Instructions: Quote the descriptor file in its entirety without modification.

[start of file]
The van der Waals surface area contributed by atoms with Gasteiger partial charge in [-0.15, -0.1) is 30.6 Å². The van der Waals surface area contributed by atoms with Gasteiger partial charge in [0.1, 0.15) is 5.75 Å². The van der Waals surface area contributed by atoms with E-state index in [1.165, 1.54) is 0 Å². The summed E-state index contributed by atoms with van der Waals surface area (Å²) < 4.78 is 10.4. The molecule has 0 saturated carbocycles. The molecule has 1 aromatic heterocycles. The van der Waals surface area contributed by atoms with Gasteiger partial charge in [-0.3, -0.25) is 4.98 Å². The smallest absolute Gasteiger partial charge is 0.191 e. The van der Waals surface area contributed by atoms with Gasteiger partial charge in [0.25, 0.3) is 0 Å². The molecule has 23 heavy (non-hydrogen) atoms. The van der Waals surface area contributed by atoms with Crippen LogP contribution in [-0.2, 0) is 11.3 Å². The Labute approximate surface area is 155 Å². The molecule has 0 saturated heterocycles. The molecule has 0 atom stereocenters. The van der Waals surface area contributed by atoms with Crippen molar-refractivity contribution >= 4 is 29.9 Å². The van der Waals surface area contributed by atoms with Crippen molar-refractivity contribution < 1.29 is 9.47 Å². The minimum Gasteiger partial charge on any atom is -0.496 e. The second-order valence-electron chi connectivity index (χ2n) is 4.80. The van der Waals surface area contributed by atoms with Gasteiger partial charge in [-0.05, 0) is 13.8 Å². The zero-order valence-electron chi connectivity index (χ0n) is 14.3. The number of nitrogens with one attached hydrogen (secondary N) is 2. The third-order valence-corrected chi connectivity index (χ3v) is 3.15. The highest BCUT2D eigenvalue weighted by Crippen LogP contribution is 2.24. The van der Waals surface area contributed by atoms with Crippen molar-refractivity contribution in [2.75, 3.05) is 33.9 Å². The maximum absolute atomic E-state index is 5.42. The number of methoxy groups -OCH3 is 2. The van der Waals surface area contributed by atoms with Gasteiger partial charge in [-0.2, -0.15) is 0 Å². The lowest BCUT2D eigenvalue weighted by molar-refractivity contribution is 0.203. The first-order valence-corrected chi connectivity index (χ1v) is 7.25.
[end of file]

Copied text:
The van der Waals surface area contributed by atoms with Gasteiger partial charge in [-0.15, -0.1) is 30.6 Å². The van der Waals surface area contributed by atoms with Gasteiger partial charge in [0.1, 0.15) is 5.75 Å². The van der Waals surface area contributed by atoms with E-state index in [1.165, 1.54) is 0 Å². The summed E-state index contributed by atoms with van der Waals surface area (Å²) < 4.78 is 10.4. The molecule has 0 saturated carbocycles. The molecule has 1 aromatic heterocycles. The van der Waals surface area contributed by atoms with Gasteiger partial charge in [-0.3, -0.25) is 4.98 Å². The smallest absolute Gasteiger partial charge is 0.191 e. The van der Waals surface area contributed by atoms with Gasteiger partial charge in [0.25, 0.3) is 0 Å². The molecule has 23 heavy (non-hydrogen) atoms. The van der Waals surface area contributed by atoms with Crippen LogP contribution in [-0.2, 0) is 11.3 Å². The Labute approximate surface area is 155 Å². The molecule has 0 saturated heterocycles. The molecule has 0 atom stereocenters. The van der Waals surface area contributed by atoms with Crippen molar-refractivity contribution >= 4 is 29.9 Å². The van der Waals surface area contributed by atoms with Crippen molar-refractivity contribution < 1.29 is 9.47 Å². The minimum Gasteiger partial charge on any atom is -0.496 e. The second-order valence-electron chi connectivity index (χ2n) is 4.80. The van der Waals surface area contributed by atoms with Gasteiger partial charge in [-0.05, 0) is 13.8 Å². The zero-order valence-electron chi connectivity index (χ0n) is 14.3. The number of nitrogens with one attached hydrogen (secondary N) is 2. The third-order valence-corrected chi connectivity index (χ3v) is 3.15. The highest BCUT2D eigenvalue weighted by Crippen LogP contribution is 2.24. The van der Waals surface area contributed by atoms with Crippen molar-refractivity contribution in [2.75, 3.05) is 33.9 Å². The maximum absolute atomic E-state index is 5.42. The number of methoxy groups -OCH3 is 2. The van der Waals surface area contributed by atoms with Gasteiger partial charge in [-0.2, -0.15) is 0 Å². The lowest BCUT2D eigenvalue weighted by molar-refractivity contribution is 0.203. The first-order valence-corrected chi connectivity index (χ1v) is 7.25.